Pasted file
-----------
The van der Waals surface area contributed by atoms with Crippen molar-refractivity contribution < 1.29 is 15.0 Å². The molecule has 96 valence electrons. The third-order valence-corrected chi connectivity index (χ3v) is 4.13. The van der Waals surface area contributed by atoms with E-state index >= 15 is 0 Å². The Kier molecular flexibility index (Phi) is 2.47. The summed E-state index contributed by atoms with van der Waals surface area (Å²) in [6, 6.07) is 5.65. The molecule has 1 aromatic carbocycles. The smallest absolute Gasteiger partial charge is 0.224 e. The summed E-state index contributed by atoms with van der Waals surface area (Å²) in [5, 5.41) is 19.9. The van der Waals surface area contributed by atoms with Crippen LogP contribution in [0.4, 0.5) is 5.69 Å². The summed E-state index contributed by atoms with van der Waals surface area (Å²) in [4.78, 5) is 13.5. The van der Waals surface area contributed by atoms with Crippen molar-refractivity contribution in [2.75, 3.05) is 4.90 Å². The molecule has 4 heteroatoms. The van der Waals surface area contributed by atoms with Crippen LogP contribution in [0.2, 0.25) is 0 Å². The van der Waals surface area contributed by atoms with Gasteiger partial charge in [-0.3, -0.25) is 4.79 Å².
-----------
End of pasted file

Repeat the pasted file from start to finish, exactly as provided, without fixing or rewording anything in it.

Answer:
The van der Waals surface area contributed by atoms with Crippen molar-refractivity contribution < 1.29 is 15.0 Å². The molecule has 96 valence electrons. The third-order valence-corrected chi connectivity index (χ3v) is 4.13. The van der Waals surface area contributed by atoms with E-state index >= 15 is 0 Å². The Kier molecular flexibility index (Phi) is 2.47. The summed E-state index contributed by atoms with van der Waals surface area (Å²) in [6, 6.07) is 5.65. The molecule has 1 aromatic carbocycles. The smallest absolute Gasteiger partial charge is 0.224 e. The summed E-state index contributed by atoms with van der Waals surface area (Å²) in [5, 5.41) is 19.9. The van der Waals surface area contributed by atoms with Crippen LogP contribution in [0.4, 0.5) is 5.69 Å². The summed E-state index contributed by atoms with van der Waals surface area (Å²) in [4.78, 5) is 13.5. The van der Waals surface area contributed by atoms with Crippen molar-refractivity contribution in [2.75, 3.05) is 4.90 Å². The molecule has 4 heteroatoms. The van der Waals surface area contributed by atoms with Crippen LogP contribution in [0.2, 0.25) is 0 Å². The van der Waals surface area contributed by atoms with Gasteiger partial charge in [-0.3, -0.25) is 4.79 Å².